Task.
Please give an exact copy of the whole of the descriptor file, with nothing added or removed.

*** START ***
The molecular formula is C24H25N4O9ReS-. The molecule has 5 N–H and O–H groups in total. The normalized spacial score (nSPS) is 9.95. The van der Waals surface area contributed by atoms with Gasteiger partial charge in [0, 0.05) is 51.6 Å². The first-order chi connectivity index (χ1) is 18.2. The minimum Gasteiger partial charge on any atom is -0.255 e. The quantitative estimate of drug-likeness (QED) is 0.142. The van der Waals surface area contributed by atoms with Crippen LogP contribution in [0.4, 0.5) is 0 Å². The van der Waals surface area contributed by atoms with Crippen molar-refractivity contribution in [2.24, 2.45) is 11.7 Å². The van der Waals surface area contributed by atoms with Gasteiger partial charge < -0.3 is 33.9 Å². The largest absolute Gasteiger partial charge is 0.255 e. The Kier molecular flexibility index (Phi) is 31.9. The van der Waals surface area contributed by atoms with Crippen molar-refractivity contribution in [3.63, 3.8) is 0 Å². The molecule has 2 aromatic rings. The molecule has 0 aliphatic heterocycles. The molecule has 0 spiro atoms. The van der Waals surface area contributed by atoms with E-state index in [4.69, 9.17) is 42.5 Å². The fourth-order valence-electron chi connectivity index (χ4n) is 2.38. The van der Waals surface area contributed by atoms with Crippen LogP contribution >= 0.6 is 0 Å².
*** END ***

The molecular formula is C24H25N4O9ReS-. The molecule has 5 N–H and O–H groups in total. The normalized spacial score (nSPS) is 9.95. The van der Waals surface area contributed by atoms with Gasteiger partial charge in [0, 0.05) is 51.6 Å². The first-order chi connectivity index (χ1) is 18.2. The minimum Gasteiger partial charge on any atom is -0.255 e. The quantitative estimate of drug-likeness (QED) is 0.142. The van der Waals surface area contributed by atoms with Crippen LogP contribution in [0.4, 0.5) is 0 Å². The van der Waals surface area contributed by atoms with Crippen molar-refractivity contribution in [2.24, 2.45) is 11.7 Å². The van der Waals surface area contributed by atoms with Gasteiger partial charge < -0.3 is 33.9 Å². The largest absolute Gasteiger partial charge is 0.255 e. The Kier molecular flexibility index (Phi) is 31.9. The van der Waals surface area contributed by atoms with Crippen molar-refractivity contribution in [3.63, 3.8) is 0 Å². The molecule has 2 aromatic rings. The molecule has 0 aliphatic heterocycles. The molecule has 0 spiro atoms. The van der Waals surface area contributed by atoms with E-state index in [4.69, 9.17) is 42.5 Å². The fourth-order valence-electron chi connectivity index (χ4n) is 2.38. The van der Waals surface area contributed by atoms with Crippen LogP contribution >= 0.6 is 0 Å².